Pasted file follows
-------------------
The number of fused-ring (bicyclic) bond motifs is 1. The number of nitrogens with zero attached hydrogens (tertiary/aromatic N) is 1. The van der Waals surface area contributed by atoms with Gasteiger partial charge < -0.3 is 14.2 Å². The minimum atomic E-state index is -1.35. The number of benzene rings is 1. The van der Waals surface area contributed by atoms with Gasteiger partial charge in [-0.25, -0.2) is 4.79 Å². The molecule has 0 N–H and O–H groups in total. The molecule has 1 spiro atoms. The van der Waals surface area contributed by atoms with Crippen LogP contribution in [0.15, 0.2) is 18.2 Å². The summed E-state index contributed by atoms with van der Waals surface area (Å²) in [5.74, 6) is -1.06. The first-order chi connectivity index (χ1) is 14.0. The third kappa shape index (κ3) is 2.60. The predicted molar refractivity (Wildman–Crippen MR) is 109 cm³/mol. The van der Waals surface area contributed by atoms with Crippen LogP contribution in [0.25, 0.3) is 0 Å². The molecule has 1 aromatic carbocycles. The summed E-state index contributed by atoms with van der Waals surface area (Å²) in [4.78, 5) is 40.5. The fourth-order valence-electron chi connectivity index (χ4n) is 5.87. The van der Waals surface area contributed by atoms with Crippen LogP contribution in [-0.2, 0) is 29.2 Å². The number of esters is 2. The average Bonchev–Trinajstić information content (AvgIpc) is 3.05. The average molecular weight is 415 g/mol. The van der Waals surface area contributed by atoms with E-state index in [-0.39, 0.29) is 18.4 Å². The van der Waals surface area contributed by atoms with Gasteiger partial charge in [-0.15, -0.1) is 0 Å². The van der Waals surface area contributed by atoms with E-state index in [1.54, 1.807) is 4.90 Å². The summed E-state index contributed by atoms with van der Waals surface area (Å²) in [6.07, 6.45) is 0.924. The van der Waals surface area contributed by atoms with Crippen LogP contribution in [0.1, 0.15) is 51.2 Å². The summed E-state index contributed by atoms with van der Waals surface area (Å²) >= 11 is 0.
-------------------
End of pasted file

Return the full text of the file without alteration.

The number of fused-ring (bicyclic) bond motifs is 1. The number of nitrogens with zero attached hydrogens (tertiary/aromatic N) is 1. The van der Waals surface area contributed by atoms with Gasteiger partial charge < -0.3 is 14.2 Å². The minimum atomic E-state index is -1.35. The number of benzene rings is 1. The van der Waals surface area contributed by atoms with Gasteiger partial charge in [-0.25, -0.2) is 4.79 Å². The molecule has 0 N–H and O–H groups in total. The molecule has 1 spiro atoms. The van der Waals surface area contributed by atoms with Crippen LogP contribution in [0.15, 0.2) is 18.2 Å². The summed E-state index contributed by atoms with van der Waals surface area (Å²) in [5.74, 6) is -1.06. The first-order chi connectivity index (χ1) is 14.0. The third kappa shape index (κ3) is 2.60. The predicted molar refractivity (Wildman–Crippen MR) is 109 cm³/mol. The van der Waals surface area contributed by atoms with Crippen LogP contribution in [0.25, 0.3) is 0 Å². The molecule has 1 aromatic carbocycles. The summed E-state index contributed by atoms with van der Waals surface area (Å²) in [4.78, 5) is 40.5. The fourth-order valence-electron chi connectivity index (χ4n) is 5.87. The van der Waals surface area contributed by atoms with Crippen LogP contribution in [-0.2, 0) is 29.2 Å². The number of esters is 2. The average Bonchev–Trinajstić information content (AvgIpc) is 3.05. The average molecular weight is 415 g/mol. The van der Waals surface area contributed by atoms with E-state index in [-0.39, 0.29) is 18.4 Å². The van der Waals surface area contributed by atoms with Gasteiger partial charge in [-0.15, -0.1) is 0 Å². The van der Waals surface area contributed by atoms with E-state index in [1.54, 1.807) is 4.90 Å². The summed E-state index contributed by atoms with van der Waals surface area (Å²) in [6.07, 6.45) is 0.924. The van der Waals surface area contributed by atoms with Crippen LogP contribution in [0.1, 0.15) is 51.2 Å². The summed E-state index contributed by atoms with van der Waals surface area (Å²) >= 11 is 0.